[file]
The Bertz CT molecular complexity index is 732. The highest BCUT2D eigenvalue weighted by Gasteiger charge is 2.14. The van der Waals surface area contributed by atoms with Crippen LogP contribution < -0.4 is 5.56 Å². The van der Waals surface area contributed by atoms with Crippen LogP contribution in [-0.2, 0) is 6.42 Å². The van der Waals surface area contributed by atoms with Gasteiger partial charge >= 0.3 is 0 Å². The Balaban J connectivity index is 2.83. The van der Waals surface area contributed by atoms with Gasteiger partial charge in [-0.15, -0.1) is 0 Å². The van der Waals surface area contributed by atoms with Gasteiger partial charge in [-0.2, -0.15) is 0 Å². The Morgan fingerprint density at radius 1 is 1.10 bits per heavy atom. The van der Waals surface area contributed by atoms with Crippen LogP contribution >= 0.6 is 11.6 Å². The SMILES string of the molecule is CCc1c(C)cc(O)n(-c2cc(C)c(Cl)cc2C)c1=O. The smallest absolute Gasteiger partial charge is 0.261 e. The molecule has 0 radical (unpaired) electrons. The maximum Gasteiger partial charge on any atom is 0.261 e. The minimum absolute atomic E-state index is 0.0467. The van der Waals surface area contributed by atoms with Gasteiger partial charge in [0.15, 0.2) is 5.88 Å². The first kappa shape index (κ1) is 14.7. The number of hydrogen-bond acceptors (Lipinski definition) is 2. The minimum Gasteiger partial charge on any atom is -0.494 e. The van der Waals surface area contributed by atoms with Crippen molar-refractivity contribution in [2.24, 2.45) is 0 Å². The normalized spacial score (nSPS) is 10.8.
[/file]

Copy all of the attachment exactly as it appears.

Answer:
The Bertz CT molecular complexity index is 732. The highest BCUT2D eigenvalue weighted by Gasteiger charge is 2.14. The van der Waals surface area contributed by atoms with Crippen LogP contribution < -0.4 is 5.56 Å². The van der Waals surface area contributed by atoms with Crippen LogP contribution in [-0.2, 0) is 6.42 Å². The van der Waals surface area contributed by atoms with Gasteiger partial charge >= 0.3 is 0 Å². The Balaban J connectivity index is 2.83. The van der Waals surface area contributed by atoms with Gasteiger partial charge in [-0.15, -0.1) is 0 Å². The van der Waals surface area contributed by atoms with Gasteiger partial charge in [-0.2, -0.15) is 0 Å². The Morgan fingerprint density at radius 1 is 1.10 bits per heavy atom. The van der Waals surface area contributed by atoms with Crippen LogP contribution >= 0.6 is 11.6 Å². The SMILES string of the molecule is CCc1c(C)cc(O)n(-c2cc(C)c(Cl)cc2C)c1=O. The smallest absolute Gasteiger partial charge is 0.261 e. The molecule has 0 radical (unpaired) electrons. The maximum Gasteiger partial charge on any atom is 0.261 e. The minimum absolute atomic E-state index is 0.0467. The van der Waals surface area contributed by atoms with Gasteiger partial charge in [0.15, 0.2) is 5.88 Å². The first kappa shape index (κ1) is 14.7. The number of hydrogen-bond acceptors (Lipinski definition) is 2. The minimum Gasteiger partial charge on any atom is -0.494 e. The van der Waals surface area contributed by atoms with Crippen molar-refractivity contribution in [2.24, 2.45) is 0 Å². The normalized spacial score (nSPS) is 10.8.